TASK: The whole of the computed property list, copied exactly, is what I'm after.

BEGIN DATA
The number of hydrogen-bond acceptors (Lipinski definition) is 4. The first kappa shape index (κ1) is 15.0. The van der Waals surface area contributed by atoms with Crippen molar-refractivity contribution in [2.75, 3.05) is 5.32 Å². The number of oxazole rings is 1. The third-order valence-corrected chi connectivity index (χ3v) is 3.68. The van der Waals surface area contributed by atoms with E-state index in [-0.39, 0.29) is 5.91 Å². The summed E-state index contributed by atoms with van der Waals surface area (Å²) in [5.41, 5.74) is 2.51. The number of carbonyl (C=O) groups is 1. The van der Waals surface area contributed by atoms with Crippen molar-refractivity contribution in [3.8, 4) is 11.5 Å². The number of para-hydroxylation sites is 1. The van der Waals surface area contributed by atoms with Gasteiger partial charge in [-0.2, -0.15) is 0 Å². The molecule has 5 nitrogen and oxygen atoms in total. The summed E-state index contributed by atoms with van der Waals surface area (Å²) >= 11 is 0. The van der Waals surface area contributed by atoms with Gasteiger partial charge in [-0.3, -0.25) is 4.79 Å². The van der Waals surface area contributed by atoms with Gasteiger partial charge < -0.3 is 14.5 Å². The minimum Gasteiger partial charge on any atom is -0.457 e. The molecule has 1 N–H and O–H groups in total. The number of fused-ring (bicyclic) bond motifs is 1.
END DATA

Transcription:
The number of hydrogen-bond acceptors (Lipinski definition) is 4. The first kappa shape index (κ1) is 15.0. The van der Waals surface area contributed by atoms with Crippen molar-refractivity contribution in [2.75, 3.05) is 5.32 Å². The number of oxazole rings is 1. The third-order valence-corrected chi connectivity index (χ3v) is 3.68. The van der Waals surface area contributed by atoms with E-state index in [-0.39, 0.29) is 5.91 Å². The summed E-state index contributed by atoms with van der Waals surface area (Å²) in [5.41, 5.74) is 2.51. The number of carbonyl (C=O) groups is 1. The van der Waals surface area contributed by atoms with Crippen molar-refractivity contribution in [3.8, 4) is 11.5 Å². The number of para-hydroxylation sites is 1. The van der Waals surface area contributed by atoms with Gasteiger partial charge in [-0.2, -0.15) is 0 Å². The molecule has 5 nitrogen and oxygen atoms in total. The summed E-state index contributed by atoms with van der Waals surface area (Å²) >= 11 is 0. The van der Waals surface area contributed by atoms with Gasteiger partial charge in [-0.3, -0.25) is 4.79 Å². The van der Waals surface area contributed by atoms with Gasteiger partial charge < -0.3 is 14.5 Å². The minimum Gasteiger partial charge on any atom is -0.457 e. The molecule has 1 N–H and O–H groups in total. The number of fused-ring (bicyclic) bond motifs is 1.